DCLG proposes partial business rate reset every five years

16 Feb 17

The government is considering introducing a partial reset of the business rates localisation system every five years once the £12.5bn of revenue is devolved to local authorities from April 2019.

In a consultation published yesterday, the Department for Communities and Local Government also revealed it is no longer considering localisation of attendance allowance as part of moves to make the change fiscally neutral.

The further details of the plan come after the Local Government Finance Bill was introduced into Parliament on 13 January.

The consultation highlighted that finding the right balance between redistributing business rates to meet changing relative need, and using the system to provide an incentive for longer-term growth would be crucial to the reform.

Under the current partial localisation, local authorities retain 50% of business rate growth from a baseline that was set based on 2012-13 funding levels through a system of top-ups and tariffs. A reset was intended for 2020, and then fixed every 10 years.

DCLG stated that responses to an earlier consultation supported the idea of fixed reset periods, in order to provide stability to the sector about funding allocations, with the largest group of responses suggesting five-year reset periods.

However, the department said it was now consulting on the proposition that these would be partial resets, and called for further feedback about how this could work in practice.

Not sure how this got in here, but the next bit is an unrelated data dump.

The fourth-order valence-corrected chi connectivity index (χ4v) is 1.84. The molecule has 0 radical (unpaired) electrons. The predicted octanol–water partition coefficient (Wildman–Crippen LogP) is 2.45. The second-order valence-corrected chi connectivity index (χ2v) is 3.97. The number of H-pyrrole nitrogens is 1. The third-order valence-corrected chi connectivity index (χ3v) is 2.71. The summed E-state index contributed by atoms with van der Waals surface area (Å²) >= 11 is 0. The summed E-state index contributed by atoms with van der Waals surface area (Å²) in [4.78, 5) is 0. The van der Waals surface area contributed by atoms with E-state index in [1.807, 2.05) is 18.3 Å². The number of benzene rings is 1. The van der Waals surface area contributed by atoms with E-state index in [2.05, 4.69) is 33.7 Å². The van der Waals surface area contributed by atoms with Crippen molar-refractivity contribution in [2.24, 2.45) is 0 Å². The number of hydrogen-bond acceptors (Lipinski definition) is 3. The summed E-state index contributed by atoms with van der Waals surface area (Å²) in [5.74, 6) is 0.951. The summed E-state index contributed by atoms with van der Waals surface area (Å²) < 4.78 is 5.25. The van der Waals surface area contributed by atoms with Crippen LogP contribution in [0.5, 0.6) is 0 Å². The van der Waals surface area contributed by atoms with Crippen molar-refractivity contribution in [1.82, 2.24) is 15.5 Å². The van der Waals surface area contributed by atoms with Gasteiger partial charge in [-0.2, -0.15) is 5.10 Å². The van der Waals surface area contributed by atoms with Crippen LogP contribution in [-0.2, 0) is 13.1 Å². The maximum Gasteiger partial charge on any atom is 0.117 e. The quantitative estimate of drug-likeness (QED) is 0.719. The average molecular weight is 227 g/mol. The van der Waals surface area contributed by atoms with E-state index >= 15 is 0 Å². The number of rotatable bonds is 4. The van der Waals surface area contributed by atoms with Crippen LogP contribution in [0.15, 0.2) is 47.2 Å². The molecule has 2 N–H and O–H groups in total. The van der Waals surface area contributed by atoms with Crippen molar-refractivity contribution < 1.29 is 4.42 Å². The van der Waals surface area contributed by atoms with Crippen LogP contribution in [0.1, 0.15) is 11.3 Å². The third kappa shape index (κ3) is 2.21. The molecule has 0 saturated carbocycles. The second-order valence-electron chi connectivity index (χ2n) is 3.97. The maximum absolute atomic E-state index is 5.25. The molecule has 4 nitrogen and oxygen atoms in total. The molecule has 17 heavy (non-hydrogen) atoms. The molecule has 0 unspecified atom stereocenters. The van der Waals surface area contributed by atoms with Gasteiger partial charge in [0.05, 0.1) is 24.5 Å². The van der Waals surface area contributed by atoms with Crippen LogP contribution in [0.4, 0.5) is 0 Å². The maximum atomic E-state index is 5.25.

Under the initial details set out by the department, a business rates baseline would be set for every local authority for a period of five years, through top-ups and tariffs. Any growth in business rates income that a local authority achieves during this five-year period will be retained by the local authority. Then at the point of the reset, the baselines will be recalculated while also allowing a proportion of growth achieved by an authority to be retained. The other portion of growth will go back into the pot to be redistributed.

If a local authority has seen a decline in business rates income over the five-year period, the partial reset would cancel out the losses, which they would not be expected to bear.

The department acknowledged that revisiting the needs formula at each reset could lead to significant changes of income for some local authorities. It would therefore explore the introduction of transitional arrangements.

Local Government Association resources board chair Claire Kober welcomed the consideration of partial resets, and also backed the department’s decision to rule out the localisation of attendance allowance.

Some areas of central government spending are set to be devolved to local government as part of the scheme in order to make the switch revenue neutral, but both councils and CIPFA have said these should not be demand-led services that are not linked to economic growth.

Kober said the LGA was united in opposition to councils having to use additional business rates income to pay for attendance allowance, and ruling this out showed the government was listening to the views of councils.

“It would have accounted for the majority of the extra business rates income kept by local government, leaving little left to fund the transfer of other services, and created a significant cost pressure for councils,” she stated.

"With local government facing an overall £5.8bn funding gap by 2020, we remain clear that councils must first and foremost be able to use extra business rates income to plug this growing gap before any extra responsibilities are considered. Local authorities should then be able to invest the rest into services which support local economies and drive local growth, such as closing skills gaps and improving public transport.”

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